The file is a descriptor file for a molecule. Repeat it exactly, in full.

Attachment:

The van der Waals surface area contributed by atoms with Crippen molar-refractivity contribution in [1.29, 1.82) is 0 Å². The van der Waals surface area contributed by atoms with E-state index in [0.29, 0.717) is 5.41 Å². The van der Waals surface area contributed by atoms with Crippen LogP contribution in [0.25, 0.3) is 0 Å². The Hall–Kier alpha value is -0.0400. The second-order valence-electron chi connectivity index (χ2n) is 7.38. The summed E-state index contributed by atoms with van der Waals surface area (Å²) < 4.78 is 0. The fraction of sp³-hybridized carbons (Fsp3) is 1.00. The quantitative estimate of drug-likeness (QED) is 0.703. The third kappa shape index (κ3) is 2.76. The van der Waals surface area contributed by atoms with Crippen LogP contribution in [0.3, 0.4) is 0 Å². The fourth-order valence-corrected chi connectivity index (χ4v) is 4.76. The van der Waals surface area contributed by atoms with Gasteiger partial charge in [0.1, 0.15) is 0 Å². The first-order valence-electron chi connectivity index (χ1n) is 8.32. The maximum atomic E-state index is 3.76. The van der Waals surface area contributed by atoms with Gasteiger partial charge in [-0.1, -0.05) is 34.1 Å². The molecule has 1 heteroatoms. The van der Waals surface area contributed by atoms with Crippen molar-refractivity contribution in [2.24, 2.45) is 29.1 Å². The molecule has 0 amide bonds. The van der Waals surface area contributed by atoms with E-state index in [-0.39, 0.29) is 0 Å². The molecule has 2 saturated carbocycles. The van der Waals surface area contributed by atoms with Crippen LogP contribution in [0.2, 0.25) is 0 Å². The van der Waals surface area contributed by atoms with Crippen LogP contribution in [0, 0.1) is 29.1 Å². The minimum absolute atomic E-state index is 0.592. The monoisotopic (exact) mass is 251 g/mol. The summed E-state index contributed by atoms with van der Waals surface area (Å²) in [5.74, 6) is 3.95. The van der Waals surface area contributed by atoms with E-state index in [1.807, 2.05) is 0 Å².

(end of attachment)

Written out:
The van der Waals surface area contributed by atoms with Crippen molar-refractivity contribution in [1.29, 1.82) is 0 Å². The van der Waals surface area contributed by atoms with E-state index in [0.29, 0.717) is 5.41 Å². The van der Waals surface area contributed by atoms with Crippen LogP contribution in [0.25, 0.3) is 0 Å². The Hall–Kier alpha value is -0.0400. The second-order valence-electron chi connectivity index (χ2n) is 7.38. The summed E-state index contributed by atoms with van der Waals surface area (Å²) < 4.78 is 0. The fraction of sp³-hybridized carbons (Fsp3) is 1.00. The quantitative estimate of drug-likeness (QED) is 0.703. The third kappa shape index (κ3) is 2.76. The van der Waals surface area contributed by atoms with Crippen LogP contribution in [0.3, 0.4) is 0 Å². The fourth-order valence-corrected chi connectivity index (χ4v) is 4.76. The van der Waals surface area contributed by atoms with Gasteiger partial charge in [0.1, 0.15) is 0 Å². The first-order valence-electron chi connectivity index (χ1n) is 8.32. The maximum atomic E-state index is 3.76. The van der Waals surface area contributed by atoms with Gasteiger partial charge in [-0.1, -0.05) is 34.1 Å². The molecule has 1 heteroatoms. The van der Waals surface area contributed by atoms with Crippen molar-refractivity contribution in [2.24, 2.45) is 29.1 Å². The molecule has 0 amide bonds. The van der Waals surface area contributed by atoms with E-state index in [-0.39, 0.29) is 0 Å². The molecule has 2 saturated carbocycles. The van der Waals surface area contributed by atoms with Crippen LogP contribution in [0.2, 0.25) is 0 Å². The van der Waals surface area contributed by atoms with Crippen LogP contribution in [0, 0.1) is 29.1 Å². The minimum absolute atomic E-state index is 0.592. The monoisotopic (exact) mass is 251 g/mol. The summed E-state index contributed by atoms with van der Waals surface area (Å²) in [5.74, 6) is 3.95. The van der Waals surface area contributed by atoms with E-state index in [1.807, 2.05) is 0 Å².